Step 1: Strangers at a Distance

Here are some things you can do at a distance in order to start getting your dog more comfortable with people when they aren’t right up close.

Work with desensitizing and counter-conditioning your dog to strangers by associating them with great things. For instance, if you see a stranger in the distance and your dog also sees them, feed your dog a treat or scatter treats on the ground. When the stranger is gone, the treats should also stop. Strangers should be the predictors of treats appearing.

You can also use clicker training for this. One way is to use a clicker when the dog looks at the stranger (or any stimulus that makes them nervous) and reward your dog with treats.

Step 2: Strangers Up Close

Don’t rush this step. Let your dog take as much time as she needs to greet people up close. Watch your dog for stress signals, and allow them to move away if need be. Dogs who are nervous about people should only approach them when they are ready.

We also don’t recommend having strangers give your dogs treats before they are ready. Start by having the person toss treats to your dog, ideally a little behind your dog so they don’t feel pressured to get closer to the person who they are afraid of. This allows your dog to move closer if they want to, but doesn’t require them to move closer to the person in order to receive the treat.

We always want our dogs to feel empowered that we aren’t going to force them to say hello to anyone before they’re ready.

Teaching Alternative Behaviors and Skills

There are lots of alternative behaviors you can teach your dog so they have something to do instead of barking and lunging.

Teaching your nervous dog a cue like “look at me” can be really useful.This cue prompts your dog to look at you and get a treat when he sees a stranger rather than bark or lunge at the stranger.

If your dog doesn’t like to be petted or approached too closely, teach your dog to do a trick for strangers. This can be something easy like spin or sit pretty. This way, your dog can greet people with a cute trick rather than a pat on the head.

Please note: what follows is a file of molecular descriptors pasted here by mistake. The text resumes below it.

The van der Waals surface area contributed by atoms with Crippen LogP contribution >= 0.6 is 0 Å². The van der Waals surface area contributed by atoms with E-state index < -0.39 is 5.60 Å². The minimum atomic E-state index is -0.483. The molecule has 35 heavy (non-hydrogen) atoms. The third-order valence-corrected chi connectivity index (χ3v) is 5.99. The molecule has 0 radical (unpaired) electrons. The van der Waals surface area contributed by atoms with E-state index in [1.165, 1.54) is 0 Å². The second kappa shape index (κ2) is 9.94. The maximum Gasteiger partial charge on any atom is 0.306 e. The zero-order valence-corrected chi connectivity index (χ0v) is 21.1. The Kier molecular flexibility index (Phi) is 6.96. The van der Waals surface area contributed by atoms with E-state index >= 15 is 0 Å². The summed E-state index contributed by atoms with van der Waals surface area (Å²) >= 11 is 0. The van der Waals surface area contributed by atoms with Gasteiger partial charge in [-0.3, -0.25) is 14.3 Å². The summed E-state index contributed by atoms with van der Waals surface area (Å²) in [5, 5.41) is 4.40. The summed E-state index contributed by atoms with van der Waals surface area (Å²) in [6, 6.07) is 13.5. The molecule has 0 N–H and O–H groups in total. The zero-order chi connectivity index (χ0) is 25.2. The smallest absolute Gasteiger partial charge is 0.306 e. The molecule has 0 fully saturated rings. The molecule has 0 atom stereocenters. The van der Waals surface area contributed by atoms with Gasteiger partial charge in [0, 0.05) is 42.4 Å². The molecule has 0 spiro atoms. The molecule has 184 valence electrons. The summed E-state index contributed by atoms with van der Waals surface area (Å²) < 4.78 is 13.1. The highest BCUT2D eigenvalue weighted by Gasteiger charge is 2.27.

People who want to pet your dog are often satisfied with this interaction when you explain the dog is shy, but he can do a fun trick to say hello!

Commonly Misunderstood Body Language Signs of Dogs Who are Nervous or Fearful

While there are a lot of signals our dogs give us that are meant to alert us to the fact that they’re uncomfortable (ears pinned back, lunging, growling, etc.) there are two we want to highlight here that nervous dogs can display that are often misunderstood as friendly.

Belly up: This does not always mean that our dogs want a belly rub. Sometimes it can be the dog trying to say that they aren’t threatening. A dog may roll over and expose his belly but have very stiff body language, licking his lips or having his eyes dart around.

Licking: This is often seen as a friendly behavior in dogs, but sometimes can also be a plea for safety. If your dog is licking but they also seem very tense or deferential, these are signs you should consider as possibly signaling that the dog feels unsafe.

If you notice your dog displaying these behaviors, it’s important to remove them from the person or the situation before it escalates.

This blog was adapted from a webinar given to Every Dog by Sarah Bond, CDBC, CPDT-KSA of Bond Dog Training. You can find the recording here.

Ready to start training with a professional? You can book your virtual behavior consultation today.